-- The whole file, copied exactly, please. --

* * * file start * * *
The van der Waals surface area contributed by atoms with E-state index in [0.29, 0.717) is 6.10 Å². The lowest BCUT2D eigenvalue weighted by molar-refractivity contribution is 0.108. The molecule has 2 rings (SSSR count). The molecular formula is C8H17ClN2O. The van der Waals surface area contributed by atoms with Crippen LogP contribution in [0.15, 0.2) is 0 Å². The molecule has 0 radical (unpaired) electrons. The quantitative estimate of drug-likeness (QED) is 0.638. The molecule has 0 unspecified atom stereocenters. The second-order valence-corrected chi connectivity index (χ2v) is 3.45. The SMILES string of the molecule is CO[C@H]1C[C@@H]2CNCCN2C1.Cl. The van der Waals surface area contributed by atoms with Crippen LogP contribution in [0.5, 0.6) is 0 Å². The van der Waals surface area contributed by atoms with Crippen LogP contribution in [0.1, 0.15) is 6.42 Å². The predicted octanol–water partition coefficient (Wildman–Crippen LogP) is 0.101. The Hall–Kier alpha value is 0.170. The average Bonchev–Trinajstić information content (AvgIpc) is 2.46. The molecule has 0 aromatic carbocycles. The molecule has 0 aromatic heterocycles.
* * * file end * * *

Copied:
The van der Waals surface area contributed by atoms with E-state index in [0.29, 0.717) is 6.10 Å². The lowest BCUT2D eigenvalue weighted by molar-refractivity contribution is 0.108. The molecule has 2 rings (SSSR count). The molecular formula is C8H17ClN2O. The van der Waals surface area contributed by atoms with Crippen LogP contribution in [0.15, 0.2) is 0 Å². The molecule has 0 radical (unpaired) electrons. The quantitative estimate of drug-likeness (QED) is 0.638. The molecule has 0 unspecified atom stereocenters. The second-order valence-corrected chi connectivity index (χ2v) is 3.45. The SMILES string of the molecule is CO[C@H]1C[C@@H]2CNCCN2C1.Cl. The van der Waals surface area contributed by atoms with Crippen LogP contribution in [0.5, 0.6) is 0 Å². The van der Waals surface area contributed by atoms with Crippen LogP contribution in [0.1, 0.15) is 6.42 Å². The predicted octanol–water partition coefficient (Wildman–Crippen LogP) is 0.101. The Hall–Kier alpha value is 0.170. The average Bonchev–Trinajstić information content (AvgIpc) is 2.46. The molecule has 0 aromatic carbocycles. The molecule has 0 aromatic heterocycles.